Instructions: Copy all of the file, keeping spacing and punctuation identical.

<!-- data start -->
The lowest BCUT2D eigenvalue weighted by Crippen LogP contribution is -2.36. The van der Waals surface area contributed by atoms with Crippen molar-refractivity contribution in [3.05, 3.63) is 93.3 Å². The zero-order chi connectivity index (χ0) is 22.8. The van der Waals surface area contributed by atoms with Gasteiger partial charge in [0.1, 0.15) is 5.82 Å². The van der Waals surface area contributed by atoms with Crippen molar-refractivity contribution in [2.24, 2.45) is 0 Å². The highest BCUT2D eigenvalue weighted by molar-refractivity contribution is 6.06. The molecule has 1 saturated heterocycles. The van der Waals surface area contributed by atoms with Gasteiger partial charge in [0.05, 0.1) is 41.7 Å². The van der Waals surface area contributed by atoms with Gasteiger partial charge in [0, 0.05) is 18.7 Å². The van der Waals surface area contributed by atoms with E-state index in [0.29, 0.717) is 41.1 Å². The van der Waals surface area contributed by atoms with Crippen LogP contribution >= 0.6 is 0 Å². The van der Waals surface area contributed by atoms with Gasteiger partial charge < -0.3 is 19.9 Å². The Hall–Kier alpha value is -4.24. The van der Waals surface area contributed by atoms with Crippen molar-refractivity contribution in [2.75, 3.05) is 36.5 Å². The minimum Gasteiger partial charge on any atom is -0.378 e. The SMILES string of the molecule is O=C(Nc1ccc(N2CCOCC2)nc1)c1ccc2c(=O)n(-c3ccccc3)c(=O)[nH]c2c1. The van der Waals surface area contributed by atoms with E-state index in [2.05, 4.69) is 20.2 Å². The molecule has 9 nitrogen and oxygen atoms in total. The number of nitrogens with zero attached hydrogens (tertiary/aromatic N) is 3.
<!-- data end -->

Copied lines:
The lowest BCUT2D eigenvalue weighted by Crippen LogP contribution is -2.36. The van der Waals surface area contributed by atoms with Crippen molar-refractivity contribution in [3.05, 3.63) is 93.3 Å². The zero-order chi connectivity index (χ0) is 22.8. The van der Waals surface area contributed by atoms with Gasteiger partial charge in [0.1, 0.15) is 5.82 Å². The van der Waals surface area contributed by atoms with Crippen molar-refractivity contribution in [2.24, 2.45) is 0 Å². The highest BCUT2D eigenvalue weighted by molar-refractivity contribution is 6.06. The molecule has 1 saturated heterocycles. The van der Waals surface area contributed by atoms with Gasteiger partial charge in [0.05, 0.1) is 41.7 Å². The van der Waals surface area contributed by atoms with Gasteiger partial charge in [0, 0.05) is 18.7 Å². The van der Waals surface area contributed by atoms with E-state index in [0.29, 0.717) is 41.1 Å². The van der Waals surface area contributed by atoms with Crippen LogP contribution >= 0.6 is 0 Å². The van der Waals surface area contributed by atoms with Gasteiger partial charge < -0.3 is 19.9 Å². The Hall–Kier alpha value is -4.24. The van der Waals surface area contributed by atoms with Crippen molar-refractivity contribution in [2.75, 3.05) is 36.5 Å². The minimum Gasteiger partial charge on any atom is -0.378 e. The SMILES string of the molecule is O=C(Nc1ccc(N2CCOCC2)nc1)c1ccc2c(=O)n(-c3ccccc3)c(=O)[nH]c2c1. The van der Waals surface area contributed by atoms with E-state index in [2.05, 4.69) is 20.2 Å². The molecule has 9 nitrogen and oxygen atoms in total. The number of nitrogens with zero attached hydrogens (tertiary/aromatic N) is 3.